From the late 1940s through the 1950s, China International Motors operated out of 350 Hennessy Road in Wanchai while its offices were located at Room 703 of the Bank of East Asia Building in Central. (Eddie’s brother Eu Keng-loon was married to the daughter of Kan Tong-po, BEA’s founder) When the site was re-developed by Cheung Chun-hon and Lo Hoi-ming as the 24 story Cheong Ip Building in 1961, the firm moved to Caroline Mansions at 14 Yan Ping Road in Causeway Bay and a Kowloon branch was also established at Imperial Court at 79C Waterloo Road. By 1968, it also has a service station in Queen’s Road East in addition to the Causeway Bay location and its Kowloon showroom was located at Portland House in Ma Tau Wei Road. According to Eddie Eu’s obituary, he was also the sole agent for Toyota of Japan (before Crown Motors), Saab of Sweden and Subaru of Japan (before Tan Chong Motors) in HK.
A car crashed into the China International Motors showroom on Hennessy Road in 1958, shattering its glass window (Kung Sheung Evening News, 1958-10-3)
Launch of Vauxhall Viva (which was introduced in 1963) in HK in 1965 with Eagle’s Nest performer Miss Carol hanging out with salespeople (WKYP, 1965-3-18)
In Singapore, Eddie Eu operated Edward Eu & Co at 1 Orchard Road which was the distributor of RCA in Singapore and Malaysia from the 1950s. In 1956, he fell in love with Hawaii and moved there with his family although he returned often to HK to oversee his various businesses. In Honolulu, he acquired Universal Motors Co Ltd, which was a Chrysler and Plymouth dealership founded in 1924. In 1972, Universal Motors took over the Dodge franchise in Hawaii when Crown Corp’s Hawaiian Motors went out of business.
In 1968, Eu teamed up with Karl Oberacker, the district service manager of Mercedes in Northern California, Alaska, Nevada and Hawaii to set up Euro Motors as a Mercedes Benz dealership in Hawaii. The dealership grew into a sizeable business and BMW was added in 1972. In 1979, Eu decided to retire from the auto business and sold Euro Motors to Theo H. Davies while Oberacker bought out the BMW business and set up BMW of Honolulu.
Eddie Eu (second from left) and his colleague (first from the left) and Leon Zigal of Triangle Motors (first from right) with the Asia district manager of GM (second from right) at the Kai Tak Airport (WKYP, 1958-6-22)
In the early 1990s, Eddie Eu as chairman of Eu Yan Sang Hong Kong presided over its listing on the Stock Exchange of HK but the firm was delisted within a few years and relisted in Singapore under the control of a different branch of the family.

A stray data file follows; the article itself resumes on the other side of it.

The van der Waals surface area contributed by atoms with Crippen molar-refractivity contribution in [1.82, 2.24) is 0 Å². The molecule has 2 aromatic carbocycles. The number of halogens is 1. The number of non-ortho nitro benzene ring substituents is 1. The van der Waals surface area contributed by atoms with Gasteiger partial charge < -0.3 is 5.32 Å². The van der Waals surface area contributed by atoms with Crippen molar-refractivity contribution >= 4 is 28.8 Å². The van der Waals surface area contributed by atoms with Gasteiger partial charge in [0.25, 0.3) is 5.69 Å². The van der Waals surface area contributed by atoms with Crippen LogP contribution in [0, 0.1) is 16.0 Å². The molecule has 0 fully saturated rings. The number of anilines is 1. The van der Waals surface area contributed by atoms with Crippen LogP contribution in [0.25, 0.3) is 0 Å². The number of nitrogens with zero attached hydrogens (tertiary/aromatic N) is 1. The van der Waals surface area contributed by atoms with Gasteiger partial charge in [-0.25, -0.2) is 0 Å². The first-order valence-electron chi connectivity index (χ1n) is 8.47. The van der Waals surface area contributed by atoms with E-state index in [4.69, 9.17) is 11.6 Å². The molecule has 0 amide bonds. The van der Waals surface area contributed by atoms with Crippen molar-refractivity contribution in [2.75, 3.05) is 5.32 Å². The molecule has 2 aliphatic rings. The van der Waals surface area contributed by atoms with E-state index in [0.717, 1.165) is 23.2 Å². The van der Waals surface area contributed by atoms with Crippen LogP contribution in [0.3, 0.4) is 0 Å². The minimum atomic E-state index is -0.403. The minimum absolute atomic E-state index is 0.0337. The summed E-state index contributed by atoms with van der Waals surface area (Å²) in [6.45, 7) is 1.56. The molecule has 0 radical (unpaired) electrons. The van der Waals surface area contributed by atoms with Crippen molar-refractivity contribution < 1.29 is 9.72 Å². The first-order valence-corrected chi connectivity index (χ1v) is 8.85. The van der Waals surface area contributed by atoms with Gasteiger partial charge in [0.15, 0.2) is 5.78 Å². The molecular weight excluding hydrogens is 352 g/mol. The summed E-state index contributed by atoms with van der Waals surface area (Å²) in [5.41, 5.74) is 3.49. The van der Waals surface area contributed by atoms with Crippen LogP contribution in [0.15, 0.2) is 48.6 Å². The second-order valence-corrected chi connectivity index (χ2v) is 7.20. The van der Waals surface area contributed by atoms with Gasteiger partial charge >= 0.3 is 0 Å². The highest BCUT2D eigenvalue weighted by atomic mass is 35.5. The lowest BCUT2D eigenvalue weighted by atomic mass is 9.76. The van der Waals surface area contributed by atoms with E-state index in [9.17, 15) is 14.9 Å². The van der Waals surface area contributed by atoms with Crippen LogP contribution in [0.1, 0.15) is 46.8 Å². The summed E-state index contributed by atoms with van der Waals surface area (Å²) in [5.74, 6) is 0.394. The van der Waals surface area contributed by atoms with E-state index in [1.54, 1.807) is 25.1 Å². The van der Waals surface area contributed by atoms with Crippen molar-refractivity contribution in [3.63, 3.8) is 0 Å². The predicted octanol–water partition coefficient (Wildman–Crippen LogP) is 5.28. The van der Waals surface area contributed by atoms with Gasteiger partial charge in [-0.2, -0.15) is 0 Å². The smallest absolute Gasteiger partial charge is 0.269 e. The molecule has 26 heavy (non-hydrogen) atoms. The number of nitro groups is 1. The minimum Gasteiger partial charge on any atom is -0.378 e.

Left: Eddie and Peggy Eu with their daughter Vivien in 1959 (WKYP, 1959-5-8); Right: RCA ad in Singapore by Edward Eu & Co. (April 17, 1955, Straits Times)
Left: China International Motors ad promoting new model of Vauxhall Victor in 1967; Right: Edward Eu in his later years
Outside of business, Eddie Eu served as a Regent of Chaminade University of Honolulu for decades beginning in the 1960s. He was also a member of the Board of Directors for Bank of Hawaii, and Past President of the Honolulu Symphony and Chinese Chamber of Commerce.
His wife Peggy Ma Pik-kit (馬碧潔) is the daughter of Dr. Ma Chiu-ki (馬超奇) and Cantonese opera star Soochow Sister (蘇州妹, original name Lam Yee-mui 林綺梅). Their daughter Vivien married Dr. Benjamin U, who happened to be the grandson of U Sze-wing, the comprador of Dodwell Motors in 1971. In 2016, Eddie Eu passed away in Honolulu at the age of 95.
- Wedding notice of Benjamin U and Vivien Eu, New York Times, May 30, 1971
- A Big Wheel, Hawaii Business, Jan 1985
- Wah Kiu Yat Po, 1961-10-13
This article was first posted on 4th June 2018.
Related Indhhk articles:
- Far East Motors – distributor of Chevrolet, Cadillac, Holden and Standard automobiles and operator of Avis Rent-A-Car in HK
- Hua Nan Motors – HK distributor of DeSoto, Peugeot and Renault automobiles from the 1940s to 1960s
- Kwok Tai Motor & Pump Company Ltd – distributor of VVs – village vehicles
- The Vitasoy Story
- The Hong Kong Soya Bean Products Company…Vitasoy – manufactured in Hong Kong since 1940
Saab belongs to Sweden It’s not from Finland
Thanks for pointing that out – I’ve made the correction above.
If you read his obituary below somehow his relatives listed “Saab of Finland”: